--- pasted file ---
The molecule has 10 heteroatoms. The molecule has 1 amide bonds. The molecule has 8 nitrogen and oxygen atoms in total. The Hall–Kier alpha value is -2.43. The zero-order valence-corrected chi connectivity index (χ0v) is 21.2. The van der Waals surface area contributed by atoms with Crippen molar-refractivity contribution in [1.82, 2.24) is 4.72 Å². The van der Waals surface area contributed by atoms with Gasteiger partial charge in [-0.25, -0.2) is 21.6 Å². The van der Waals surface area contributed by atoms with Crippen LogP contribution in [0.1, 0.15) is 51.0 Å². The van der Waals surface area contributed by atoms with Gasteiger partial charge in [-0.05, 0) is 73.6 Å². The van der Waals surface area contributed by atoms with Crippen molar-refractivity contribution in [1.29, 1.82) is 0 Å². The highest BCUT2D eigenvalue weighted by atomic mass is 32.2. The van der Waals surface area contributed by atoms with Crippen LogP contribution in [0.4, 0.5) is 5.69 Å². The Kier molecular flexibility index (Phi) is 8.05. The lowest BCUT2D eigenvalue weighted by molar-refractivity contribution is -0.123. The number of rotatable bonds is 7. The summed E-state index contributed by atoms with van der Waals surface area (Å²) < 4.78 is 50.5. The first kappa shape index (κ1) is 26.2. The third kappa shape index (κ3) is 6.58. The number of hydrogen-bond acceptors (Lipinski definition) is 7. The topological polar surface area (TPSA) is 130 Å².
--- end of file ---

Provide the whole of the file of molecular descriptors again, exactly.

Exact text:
The molecule has 10 heteroatoms. The molecule has 1 amide bonds. The molecule has 8 nitrogen and oxygen atoms in total. The Hall–Kier alpha value is -2.43. The zero-order valence-corrected chi connectivity index (χ0v) is 21.2. The van der Waals surface area contributed by atoms with Crippen molar-refractivity contribution in [1.82, 2.24) is 4.72 Å². The van der Waals surface area contributed by atoms with Gasteiger partial charge in [-0.25, -0.2) is 21.6 Å². The van der Waals surface area contributed by atoms with Crippen LogP contribution in [0.1, 0.15) is 51.0 Å². The van der Waals surface area contributed by atoms with Gasteiger partial charge in [-0.05, 0) is 73.6 Å². The van der Waals surface area contributed by atoms with Crippen molar-refractivity contribution in [1.29, 1.82) is 0 Å². The highest BCUT2D eigenvalue weighted by atomic mass is 32.2. The van der Waals surface area contributed by atoms with Crippen LogP contribution in [0.4, 0.5) is 5.69 Å². The Kier molecular flexibility index (Phi) is 8.05. The lowest BCUT2D eigenvalue weighted by molar-refractivity contribution is -0.123. The number of rotatable bonds is 7. The summed E-state index contributed by atoms with van der Waals surface area (Å²) < 4.78 is 50.5. The first kappa shape index (κ1) is 26.2. The third kappa shape index (κ3) is 6.58. The number of hydrogen-bond acceptors (Lipinski definition) is 7. The topological polar surface area (TPSA) is 130 Å².